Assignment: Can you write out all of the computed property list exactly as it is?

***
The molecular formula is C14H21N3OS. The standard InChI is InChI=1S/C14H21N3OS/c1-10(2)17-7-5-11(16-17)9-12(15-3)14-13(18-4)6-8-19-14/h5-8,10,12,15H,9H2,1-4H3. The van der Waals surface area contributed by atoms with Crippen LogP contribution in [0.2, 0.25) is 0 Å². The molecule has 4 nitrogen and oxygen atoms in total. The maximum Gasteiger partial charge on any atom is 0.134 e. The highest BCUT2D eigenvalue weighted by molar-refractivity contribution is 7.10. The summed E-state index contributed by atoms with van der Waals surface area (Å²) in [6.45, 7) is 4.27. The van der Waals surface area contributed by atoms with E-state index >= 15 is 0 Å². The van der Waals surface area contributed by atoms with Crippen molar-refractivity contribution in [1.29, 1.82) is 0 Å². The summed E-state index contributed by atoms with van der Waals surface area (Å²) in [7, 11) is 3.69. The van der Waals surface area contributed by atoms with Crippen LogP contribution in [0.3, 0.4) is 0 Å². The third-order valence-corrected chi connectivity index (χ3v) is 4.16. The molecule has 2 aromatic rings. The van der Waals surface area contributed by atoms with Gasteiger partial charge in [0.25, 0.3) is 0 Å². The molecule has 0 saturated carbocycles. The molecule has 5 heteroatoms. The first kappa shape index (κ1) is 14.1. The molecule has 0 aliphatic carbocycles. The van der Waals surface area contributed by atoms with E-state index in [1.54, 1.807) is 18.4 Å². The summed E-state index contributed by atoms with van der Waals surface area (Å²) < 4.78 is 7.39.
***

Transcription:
The molecular formula is C14H21N3OS. The standard InChI is InChI=1S/C14H21N3OS/c1-10(2)17-7-5-11(16-17)9-12(15-3)14-13(18-4)6-8-19-14/h5-8,10,12,15H,9H2,1-4H3. The van der Waals surface area contributed by atoms with Crippen LogP contribution in [0.2, 0.25) is 0 Å². The molecule has 4 nitrogen and oxygen atoms in total. The maximum Gasteiger partial charge on any atom is 0.134 e. The highest BCUT2D eigenvalue weighted by molar-refractivity contribution is 7.10. The summed E-state index contributed by atoms with van der Waals surface area (Å²) in [6.45, 7) is 4.27. The van der Waals surface area contributed by atoms with E-state index >= 15 is 0 Å². The van der Waals surface area contributed by atoms with Crippen molar-refractivity contribution in [1.29, 1.82) is 0 Å². The summed E-state index contributed by atoms with van der Waals surface area (Å²) in [7, 11) is 3.69. The van der Waals surface area contributed by atoms with Crippen LogP contribution in [0.3, 0.4) is 0 Å². The third-order valence-corrected chi connectivity index (χ3v) is 4.16. The molecule has 2 aromatic rings. The van der Waals surface area contributed by atoms with Gasteiger partial charge in [0.25, 0.3) is 0 Å². The molecule has 0 saturated carbocycles. The molecule has 5 heteroatoms. The first kappa shape index (κ1) is 14.1. The molecule has 0 aliphatic carbocycles. The van der Waals surface area contributed by atoms with E-state index in [1.54, 1.807) is 18.4 Å². The summed E-state index contributed by atoms with van der Waals surface area (Å²) < 4.78 is 7.39.